The ideas that will shape the coming year, from the Alzheimer's economy to the end of genderby Prospect Team / December 10, 2015 / Leave a comment
Recovery—but for how long? And where? Britain and the US will begin the new year with growth that is the envy of much of the world. Not least the once-praised Brics—Brazil, Russia, China, whose economies are struggling (although India, the fourth, is doing alright, despite suggestions of structural weakness and unreliable government data).
Wages are even rising faster than inflation in the Anglosphere, breaking the pattern of years, although inflation may catch up, and there are many good questions about whether the phenomenon is temporary. Cities—and city regions—are thriving, although devolution works best for areas that are already doing well.
But there’s a new atmosphere of fear, concern and defiance, provoked by terror and disintegration of countries in the Middle East. In Britain, a new focus on assimilation is replacing the celebration of multiculturalism.
As in recent years, science, technology, and the sheer speed of social change offer more excitement and optimism than do politics. Falling prices for cleaner energy and advances in pharmaceutical engineering are bringing benefits far beyond the developed world.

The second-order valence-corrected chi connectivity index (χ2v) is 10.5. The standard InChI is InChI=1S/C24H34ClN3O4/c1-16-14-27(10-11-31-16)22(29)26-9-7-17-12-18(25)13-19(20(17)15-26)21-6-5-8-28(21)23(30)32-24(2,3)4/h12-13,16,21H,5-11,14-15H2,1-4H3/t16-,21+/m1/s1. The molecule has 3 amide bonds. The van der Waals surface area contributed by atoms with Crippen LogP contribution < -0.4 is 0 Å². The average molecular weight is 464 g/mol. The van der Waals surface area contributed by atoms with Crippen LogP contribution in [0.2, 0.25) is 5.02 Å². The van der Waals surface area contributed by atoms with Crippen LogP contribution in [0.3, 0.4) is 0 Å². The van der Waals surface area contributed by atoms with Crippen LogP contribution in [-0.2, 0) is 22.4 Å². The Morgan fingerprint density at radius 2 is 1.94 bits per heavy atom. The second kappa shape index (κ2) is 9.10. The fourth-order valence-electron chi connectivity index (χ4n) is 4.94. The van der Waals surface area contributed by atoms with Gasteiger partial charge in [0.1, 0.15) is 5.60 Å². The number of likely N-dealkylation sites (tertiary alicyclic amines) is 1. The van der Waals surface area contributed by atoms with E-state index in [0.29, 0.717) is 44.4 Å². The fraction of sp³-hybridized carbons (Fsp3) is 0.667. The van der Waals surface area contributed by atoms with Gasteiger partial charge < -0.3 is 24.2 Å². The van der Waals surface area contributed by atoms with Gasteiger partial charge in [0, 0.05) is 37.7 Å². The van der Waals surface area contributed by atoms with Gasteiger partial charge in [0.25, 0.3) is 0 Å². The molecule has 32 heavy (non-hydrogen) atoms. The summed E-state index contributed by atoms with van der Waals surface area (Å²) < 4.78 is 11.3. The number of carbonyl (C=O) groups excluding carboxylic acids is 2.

The mood is different from a year ago. Looking back to our “big ideas of 2015,” we were right about falling costs: particularly oil and other commodities.
We foresaw the spread of asset taxes—such as the rise in UK stamp duty for the purchase of the most expensive homes and now, for second homes—although property taxes overall are still a confusion. We overstepped the mark in musing on the threat of deflation in the eurozone, although very low inflation has persisted, and the future fall in prices of manufactured products from China may keep that going.
We speculated that in the Middle East, countries would have to find “friends in strange places” although we did not foresee Russia’s renewed support for Syria’s President Bashar al-Assad (nor did the US or UK). And we were indisputably right that 2015 was the year when the campaign for transgender rights would really take off. This year, we bring you “the end of gender.”